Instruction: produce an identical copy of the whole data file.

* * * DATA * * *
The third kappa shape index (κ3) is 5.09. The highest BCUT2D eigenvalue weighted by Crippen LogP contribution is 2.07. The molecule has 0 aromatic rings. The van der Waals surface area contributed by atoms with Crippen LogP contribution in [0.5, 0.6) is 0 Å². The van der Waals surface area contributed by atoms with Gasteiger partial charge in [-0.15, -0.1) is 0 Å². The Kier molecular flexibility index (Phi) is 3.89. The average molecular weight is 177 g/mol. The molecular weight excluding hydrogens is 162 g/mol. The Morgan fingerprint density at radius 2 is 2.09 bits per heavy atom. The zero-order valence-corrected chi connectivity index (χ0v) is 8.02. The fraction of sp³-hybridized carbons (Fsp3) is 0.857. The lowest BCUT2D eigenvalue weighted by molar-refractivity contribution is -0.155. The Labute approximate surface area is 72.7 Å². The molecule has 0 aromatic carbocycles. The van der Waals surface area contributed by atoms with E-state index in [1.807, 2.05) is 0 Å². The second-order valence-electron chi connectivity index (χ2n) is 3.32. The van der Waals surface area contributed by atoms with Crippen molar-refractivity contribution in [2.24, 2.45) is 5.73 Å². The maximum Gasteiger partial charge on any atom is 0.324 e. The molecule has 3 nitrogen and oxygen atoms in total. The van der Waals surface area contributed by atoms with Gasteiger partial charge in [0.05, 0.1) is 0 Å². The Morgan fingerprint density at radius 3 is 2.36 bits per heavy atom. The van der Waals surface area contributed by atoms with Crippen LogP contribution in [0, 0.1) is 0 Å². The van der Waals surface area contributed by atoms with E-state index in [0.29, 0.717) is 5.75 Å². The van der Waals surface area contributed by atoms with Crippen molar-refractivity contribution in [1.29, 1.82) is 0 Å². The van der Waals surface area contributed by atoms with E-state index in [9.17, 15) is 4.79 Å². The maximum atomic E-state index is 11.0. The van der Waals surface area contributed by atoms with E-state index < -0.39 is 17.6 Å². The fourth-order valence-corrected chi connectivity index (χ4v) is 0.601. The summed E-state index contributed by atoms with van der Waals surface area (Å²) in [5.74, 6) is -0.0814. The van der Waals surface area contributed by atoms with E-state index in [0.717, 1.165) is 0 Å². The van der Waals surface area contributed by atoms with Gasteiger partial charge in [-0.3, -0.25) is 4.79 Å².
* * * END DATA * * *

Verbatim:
The third kappa shape index (κ3) is 5.09. The highest BCUT2D eigenvalue weighted by Crippen LogP contribution is 2.07. The molecule has 0 aromatic rings. The van der Waals surface area contributed by atoms with Crippen LogP contribution in [0.5, 0.6) is 0 Å². The van der Waals surface area contributed by atoms with Gasteiger partial charge in [-0.15, -0.1) is 0 Å². The Kier molecular flexibility index (Phi) is 3.89. The average molecular weight is 177 g/mol. The molecular weight excluding hydrogens is 162 g/mol. The Morgan fingerprint density at radius 2 is 2.09 bits per heavy atom. The zero-order valence-corrected chi connectivity index (χ0v) is 8.02. The fraction of sp³-hybridized carbons (Fsp3) is 0.857. The lowest BCUT2D eigenvalue weighted by molar-refractivity contribution is -0.155. The Labute approximate surface area is 72.7 Å². The molecule has 0 aromatic carbocycles. The van der Waals surface area contributed by atoms with E-state index in [1.807, 2.05) is 0 Å². The second-order valence-electron chi connectivity index (χ2n) is 3.32. The van der Waals surface area contributed by atoms with Crippen molar-refractivity contribution in [2.24, 2.45) is 5.73 Å². The maximum Gasteiger partial charge on any atom is 0.324 e. The molecule has 3 nitrogen and oxygen atoms in total. The van der Waals surface area contributed by atoms with Gasteiger partial charge in [0.05, 0.1) is 0 Å². The Morgan fingerprint density at radius 3 is 2.36 bits per heavy atom. The van der Waals surface area contributed by atoms with Crippen LogP contribution in [0, 0.1) is 0 Å². The van der Waals surface area contributed by atoms with E-state index in [0.29, 0.717) is 5.75 Å². The van der Waals surface area contributed by atoms with Crippen molar-refractivity contribution in [1.29, 1.82) is 0 Å². The van der Waals surface area contributed by atoms with E-state index in [9.17, 15) is 4.79 Å². The maximum atomic E-state index is 11.0. The van der Waals surface area contributed by atoms with E-state index < -0.39 is 17.6 Å². The fourth-order valence-corrected chi connectivity index (χ4v) is 0.601. The summed E-state index contributed by atoms with van der Waals surface area (Å²) in [5.74, 6) is -0.0814. The van der Waals surface area contributed by atoms with E-state index in [0.717, 1.165) is 0 Å². The van der Waals surface area contributed by atoms with Gasteiger partial charge in [-0.3, -0.25) is 4.79 Å².